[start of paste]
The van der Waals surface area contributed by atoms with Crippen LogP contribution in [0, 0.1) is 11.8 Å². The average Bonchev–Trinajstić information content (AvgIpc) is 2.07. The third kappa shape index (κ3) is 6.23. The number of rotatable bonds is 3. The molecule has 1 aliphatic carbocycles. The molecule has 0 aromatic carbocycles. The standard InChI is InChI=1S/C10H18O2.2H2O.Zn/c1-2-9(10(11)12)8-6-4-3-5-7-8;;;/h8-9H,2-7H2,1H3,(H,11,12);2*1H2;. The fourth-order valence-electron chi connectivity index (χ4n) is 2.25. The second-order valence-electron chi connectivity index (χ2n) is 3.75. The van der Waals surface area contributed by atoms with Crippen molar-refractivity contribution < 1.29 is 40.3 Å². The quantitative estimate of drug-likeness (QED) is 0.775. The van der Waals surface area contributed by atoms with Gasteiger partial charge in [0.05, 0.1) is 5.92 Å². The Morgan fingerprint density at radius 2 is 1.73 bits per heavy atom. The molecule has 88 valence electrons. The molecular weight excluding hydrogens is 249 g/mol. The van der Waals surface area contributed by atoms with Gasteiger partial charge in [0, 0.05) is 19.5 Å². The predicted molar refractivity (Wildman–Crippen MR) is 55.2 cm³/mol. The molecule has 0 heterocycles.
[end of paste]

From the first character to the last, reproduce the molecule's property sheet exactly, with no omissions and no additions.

The van der Waals surface area contributed by atoms with Crippen LogP contribution in [0, 0.1) is 11.8 Å². The average Bonchev–Trinajstić information content (AvgIpc) is 2.07. The third kappa shape index (κ3) is 6.23. The number of rotatable bonds is 3. The molecule has 1 aliphatic carbocycles. The molecule has 0 aromatic carbocycles. The standard InChI is InChI=1S/C10H18O2.2H2O.Zn/c1-2-9(10(11)12)8-6-4-3-5-7-8;;;/h8-9H,2-7H2,1H3,(H,11,12);2*1H2;. The fourth-order valence-electron chi connectivity index (χ4n) is 2.25. The second-order valence-electron chi connectivity index (χ2n) is 3.75. The van der Waals surface area contributed by atoms with Crippen molar-refractivity contribution < 1.29 is 40.3 Å². The quantitative estimate of drug-likeness (QED) is 0.775. The van der Waals surface area contributed by atoms with Gasteiger partial charge in [0.05, 0.1) is 5.92 Å². The Morgan fingerprint density at radius 2 is 1.73 bits per heavy atom. The molecule has 88 valence electrons. The molecular weight excluding hydrogens is 249 g/mol. The van der Waals surface area contributed by atoms with Gasteiger partial charge in [0, 0.05) is 19.5 Å². The predicted molar refractivity (Wildman–Crippen MR) is 55.2 cm³/mol. The molecule has 0 heterocycles.